Zeroing in on a pricing approach can be quite a challenge for banks. It’s usually factored around profitability, market share, the competitive landscape, consumer perception of price, revenues and profit projections – all of which are constantly changing. Banks are now required to adjust pricing quickly, or even course-correct on-the-go. But traditional pricing methods are not equipped to match this unprecedented pace and are also prone to human error. The good news is that there is a solution to this conundrum: technology.

Building-Blocks: Data-Powered Capabilities 

Artificial intelligence (AI) continues to gain popularity in banking, and financial institutions have begun to use the technology to solve more complex challenges. In the early days, AI was restricted to customer-facing functions like chatbots and virtual assistants – in other words, conversational banking. But over the last several years, banks have been using AI to fine-tune middle office tasks such as fraud prevention, customer segmentation, KYC verification, credit underwriting and risk management.

The biggest value AI adds to any organisation is its ability to deliver immediate actionable insights. We all understand the value technology delivers with its ability to analyse vast amounts of data in very little time particularly to the banking sector which has a great deal of customer data. AI can not only analyse the bank’s data but map this data against external factors – all in real-time – to help banks arrive at personalised and competitive pricing. In a way, this method fosters transparency into the variables behind each decision.

An AI-powered pricing platform will enable banks to closely monitor trends affecting customer behavior as well as the market, and then correlate these factors with competitive product prices. They can use the analysis to compare limitless pricing scenarios to devise more optimised pricing recommendations. The right pricing strategy will help banks manage their customers’ evolving expectations by prospecting, cross-selling, upselling and retaining customers.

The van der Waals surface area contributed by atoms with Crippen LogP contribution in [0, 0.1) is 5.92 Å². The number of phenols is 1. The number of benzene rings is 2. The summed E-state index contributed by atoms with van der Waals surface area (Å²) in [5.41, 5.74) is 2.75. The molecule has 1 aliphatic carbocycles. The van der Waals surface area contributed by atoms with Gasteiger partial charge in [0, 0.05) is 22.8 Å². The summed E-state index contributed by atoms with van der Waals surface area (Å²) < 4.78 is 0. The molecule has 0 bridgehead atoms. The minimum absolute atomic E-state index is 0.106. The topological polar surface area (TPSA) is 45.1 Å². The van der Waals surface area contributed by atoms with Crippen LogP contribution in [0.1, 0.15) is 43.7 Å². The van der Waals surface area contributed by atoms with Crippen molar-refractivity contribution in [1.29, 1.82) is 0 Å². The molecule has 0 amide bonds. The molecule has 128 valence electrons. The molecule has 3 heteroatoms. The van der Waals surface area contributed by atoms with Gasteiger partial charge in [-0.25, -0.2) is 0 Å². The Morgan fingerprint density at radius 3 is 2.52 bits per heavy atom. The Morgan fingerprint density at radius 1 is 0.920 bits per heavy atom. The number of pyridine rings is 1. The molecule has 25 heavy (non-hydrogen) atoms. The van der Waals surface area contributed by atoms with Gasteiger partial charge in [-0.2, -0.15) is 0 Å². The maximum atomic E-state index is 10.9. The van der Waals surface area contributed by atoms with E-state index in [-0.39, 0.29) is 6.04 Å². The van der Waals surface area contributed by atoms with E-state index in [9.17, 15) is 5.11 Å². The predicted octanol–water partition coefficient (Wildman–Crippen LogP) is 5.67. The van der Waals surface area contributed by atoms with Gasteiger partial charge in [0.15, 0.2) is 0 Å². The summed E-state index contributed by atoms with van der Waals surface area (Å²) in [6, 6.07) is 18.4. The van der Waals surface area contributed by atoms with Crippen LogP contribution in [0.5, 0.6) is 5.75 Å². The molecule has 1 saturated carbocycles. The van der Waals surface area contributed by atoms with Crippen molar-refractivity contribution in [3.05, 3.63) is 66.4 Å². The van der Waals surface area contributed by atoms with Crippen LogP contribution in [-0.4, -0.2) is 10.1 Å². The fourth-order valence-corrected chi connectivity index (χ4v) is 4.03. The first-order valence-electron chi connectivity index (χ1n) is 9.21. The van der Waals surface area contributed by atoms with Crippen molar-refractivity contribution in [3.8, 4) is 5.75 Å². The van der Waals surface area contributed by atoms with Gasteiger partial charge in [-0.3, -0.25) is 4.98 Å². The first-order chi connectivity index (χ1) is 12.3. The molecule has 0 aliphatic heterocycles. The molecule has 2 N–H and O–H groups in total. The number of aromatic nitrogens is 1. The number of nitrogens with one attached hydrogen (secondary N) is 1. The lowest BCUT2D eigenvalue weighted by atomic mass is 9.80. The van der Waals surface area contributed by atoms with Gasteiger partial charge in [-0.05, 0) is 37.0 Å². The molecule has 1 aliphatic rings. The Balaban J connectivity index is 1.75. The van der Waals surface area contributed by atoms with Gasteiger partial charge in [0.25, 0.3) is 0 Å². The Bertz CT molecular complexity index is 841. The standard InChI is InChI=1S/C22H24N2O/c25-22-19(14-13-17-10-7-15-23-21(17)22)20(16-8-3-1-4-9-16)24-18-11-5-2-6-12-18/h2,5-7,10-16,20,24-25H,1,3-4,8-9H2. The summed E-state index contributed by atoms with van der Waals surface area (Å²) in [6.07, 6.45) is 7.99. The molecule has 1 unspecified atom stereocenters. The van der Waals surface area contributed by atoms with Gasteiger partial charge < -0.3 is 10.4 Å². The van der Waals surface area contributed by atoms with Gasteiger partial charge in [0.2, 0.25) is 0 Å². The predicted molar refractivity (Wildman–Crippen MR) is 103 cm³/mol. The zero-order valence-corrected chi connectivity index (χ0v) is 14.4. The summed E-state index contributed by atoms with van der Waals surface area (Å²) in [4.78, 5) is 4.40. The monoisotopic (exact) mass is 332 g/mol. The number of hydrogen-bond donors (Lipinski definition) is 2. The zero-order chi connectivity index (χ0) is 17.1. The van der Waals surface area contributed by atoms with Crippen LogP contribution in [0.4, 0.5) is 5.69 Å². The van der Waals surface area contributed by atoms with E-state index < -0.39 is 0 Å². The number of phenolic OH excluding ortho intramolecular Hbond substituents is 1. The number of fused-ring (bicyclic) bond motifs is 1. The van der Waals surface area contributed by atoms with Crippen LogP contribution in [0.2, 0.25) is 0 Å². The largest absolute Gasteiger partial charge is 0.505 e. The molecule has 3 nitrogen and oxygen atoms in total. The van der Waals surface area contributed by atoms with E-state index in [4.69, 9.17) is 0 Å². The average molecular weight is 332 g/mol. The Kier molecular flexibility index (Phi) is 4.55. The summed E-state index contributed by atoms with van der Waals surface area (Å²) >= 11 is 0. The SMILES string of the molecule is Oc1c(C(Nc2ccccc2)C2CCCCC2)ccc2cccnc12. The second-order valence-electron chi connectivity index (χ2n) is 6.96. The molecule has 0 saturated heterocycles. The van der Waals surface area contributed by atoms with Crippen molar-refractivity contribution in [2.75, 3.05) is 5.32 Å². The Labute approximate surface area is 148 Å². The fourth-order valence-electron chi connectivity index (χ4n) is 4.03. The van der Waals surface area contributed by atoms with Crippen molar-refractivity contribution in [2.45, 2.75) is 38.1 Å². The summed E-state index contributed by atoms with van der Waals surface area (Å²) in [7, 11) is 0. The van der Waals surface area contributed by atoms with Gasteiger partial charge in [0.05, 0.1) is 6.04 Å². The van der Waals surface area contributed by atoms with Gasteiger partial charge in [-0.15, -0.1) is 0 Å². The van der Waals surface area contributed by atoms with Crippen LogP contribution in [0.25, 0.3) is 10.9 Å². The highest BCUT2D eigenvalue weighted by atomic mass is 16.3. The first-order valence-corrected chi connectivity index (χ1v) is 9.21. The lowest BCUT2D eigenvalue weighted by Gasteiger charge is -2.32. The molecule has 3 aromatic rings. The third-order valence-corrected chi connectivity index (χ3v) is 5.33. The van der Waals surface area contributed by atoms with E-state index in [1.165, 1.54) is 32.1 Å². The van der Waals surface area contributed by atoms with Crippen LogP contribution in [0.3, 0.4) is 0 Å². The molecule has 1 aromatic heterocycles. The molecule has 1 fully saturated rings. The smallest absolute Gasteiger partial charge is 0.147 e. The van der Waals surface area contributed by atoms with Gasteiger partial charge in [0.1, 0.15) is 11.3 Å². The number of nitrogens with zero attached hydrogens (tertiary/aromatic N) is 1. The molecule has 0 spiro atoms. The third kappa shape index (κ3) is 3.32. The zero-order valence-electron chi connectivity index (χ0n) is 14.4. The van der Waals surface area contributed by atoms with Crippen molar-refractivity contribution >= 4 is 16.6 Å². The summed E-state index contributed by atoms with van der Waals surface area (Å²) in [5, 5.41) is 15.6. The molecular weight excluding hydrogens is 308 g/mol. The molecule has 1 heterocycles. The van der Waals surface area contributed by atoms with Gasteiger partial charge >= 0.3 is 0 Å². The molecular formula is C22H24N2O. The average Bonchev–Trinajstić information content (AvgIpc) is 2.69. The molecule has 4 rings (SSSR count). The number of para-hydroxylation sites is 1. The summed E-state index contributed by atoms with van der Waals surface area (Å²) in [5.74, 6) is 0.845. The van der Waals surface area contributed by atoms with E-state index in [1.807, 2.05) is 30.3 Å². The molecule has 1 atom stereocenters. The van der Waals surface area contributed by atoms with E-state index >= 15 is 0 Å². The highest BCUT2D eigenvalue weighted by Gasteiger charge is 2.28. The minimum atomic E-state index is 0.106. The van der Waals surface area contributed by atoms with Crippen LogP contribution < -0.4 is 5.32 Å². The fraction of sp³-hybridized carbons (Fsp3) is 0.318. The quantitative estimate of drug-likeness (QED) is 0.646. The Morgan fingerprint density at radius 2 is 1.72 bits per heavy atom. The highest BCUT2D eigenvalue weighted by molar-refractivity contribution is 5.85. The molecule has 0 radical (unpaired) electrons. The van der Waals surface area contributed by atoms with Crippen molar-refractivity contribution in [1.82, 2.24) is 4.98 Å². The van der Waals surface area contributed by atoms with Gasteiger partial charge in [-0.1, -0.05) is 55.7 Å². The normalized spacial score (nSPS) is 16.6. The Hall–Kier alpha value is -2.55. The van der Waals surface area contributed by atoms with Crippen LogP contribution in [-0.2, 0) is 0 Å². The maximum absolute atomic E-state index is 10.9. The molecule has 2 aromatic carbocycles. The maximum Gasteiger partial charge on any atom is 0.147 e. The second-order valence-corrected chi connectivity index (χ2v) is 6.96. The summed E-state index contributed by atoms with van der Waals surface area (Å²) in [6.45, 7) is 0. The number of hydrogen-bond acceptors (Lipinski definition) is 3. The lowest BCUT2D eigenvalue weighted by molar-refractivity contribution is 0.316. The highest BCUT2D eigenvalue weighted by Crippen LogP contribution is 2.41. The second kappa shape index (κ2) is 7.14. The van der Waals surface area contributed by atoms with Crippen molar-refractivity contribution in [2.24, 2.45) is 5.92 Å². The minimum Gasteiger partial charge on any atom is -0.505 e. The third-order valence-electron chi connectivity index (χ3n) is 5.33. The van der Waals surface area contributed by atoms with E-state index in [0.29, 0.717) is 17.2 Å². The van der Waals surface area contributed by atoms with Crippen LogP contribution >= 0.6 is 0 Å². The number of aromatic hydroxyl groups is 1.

As banks embrace digital, their top priority should be to make their customers’ lives easier and their experience seamless and enjoyable. Customer needs should be at the heart of every transformational plan. Alongside this, banks also have a responsibility to manage pricing, increase profitability, promote sustainability and counter dynamic challenges – one of which is the advent of hyper-personalisation.

Hyper-Personalised Pricing

Even before the pandemic, customers were already getting used to brands treating them as individuals, as unique customers. Fintechs and big techs opened a new era of hyper-personalisation – and banking customers want that same experience. They expect their banks to understand their needs and offer solutions accordingly.

As custodians of vast amounts of data, banks have a distinct advantage over fintechs, and AI can help unlock the true value of their data. AI platforms can analyse data across silos to understand customer behavior, usage of services and even willingness to pay for products and services. Banks can then calculate prices based on micro-segments and allow customers to compare prices in real-time. But before embarking on this journey, banks will first need to understand their business needs, map their pricing priorities and – most importantly – ensure maximum data security.

By scanning and analysing data, banks can shift away from selling identical products (at the same price) to different customers and instead focus truly creating value for their customers. A focus on this type of hyper-personalisation will help banks differentiate their brand, boost their revenues and improve financial inclusion.